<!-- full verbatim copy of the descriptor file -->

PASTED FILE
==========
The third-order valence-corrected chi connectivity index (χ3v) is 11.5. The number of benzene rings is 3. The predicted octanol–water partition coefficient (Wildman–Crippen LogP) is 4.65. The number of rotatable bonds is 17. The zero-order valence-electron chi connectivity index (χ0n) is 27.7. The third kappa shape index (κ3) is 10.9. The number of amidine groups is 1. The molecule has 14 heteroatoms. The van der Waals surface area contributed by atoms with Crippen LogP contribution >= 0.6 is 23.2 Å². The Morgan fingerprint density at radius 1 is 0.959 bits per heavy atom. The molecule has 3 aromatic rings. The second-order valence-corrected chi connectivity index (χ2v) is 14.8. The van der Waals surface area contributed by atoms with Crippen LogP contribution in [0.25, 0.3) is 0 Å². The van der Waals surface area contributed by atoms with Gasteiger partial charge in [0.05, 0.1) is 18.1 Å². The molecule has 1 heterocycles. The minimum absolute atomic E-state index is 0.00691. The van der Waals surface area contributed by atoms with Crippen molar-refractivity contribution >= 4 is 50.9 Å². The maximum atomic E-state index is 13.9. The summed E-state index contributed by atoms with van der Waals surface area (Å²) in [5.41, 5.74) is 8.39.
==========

The third-order valence-corrected chi connectivity index (χ3v) is 11.5. The number of benzene rings is 3. The predicted octanol–water partition coefficient (Wildman–Crippen LogP) is 4.65. The number of rotatable bonds is 17. The zero-order valence-electron chi connectivity index (χ0n) is 27.7. The third kappa shape index (κ3) is 10.9. The number of amidine groups is 1. The molecule has 14 heteroatoms. The van der Waals surface area contributed by atoms with Crippen LogP contribution >= 0.6 is 23.2 Å². The Morgan fingerprint density at radius 1 is 0.959 bits per heavy atom. The molecule has 3 aromatic rings. The second-order valence-corrected chi connectivity index (χ2v) is 14.8. The van der Waals surface area contributed by atoms with Crippen LogP contribution in [0.25, 0.3) is 0 Å². The van der Waals surface area contributed by atoms with Gasteiger partial charge in [0.05, 0.1) is 18.1 Å². The molecule has 1 heterocycles. The minimum absolute atomic E-state index is 0.00691. The van der Waals surface area contributed by atoms with Crippen molar-refractivity contribution >= 4 is 50.9 Å². The maximum atomic E-state index is 13.9. The summed E-state index contributed by atoms with van der Waals surface area (Å²) in [5.41, 5.74) is 8.39.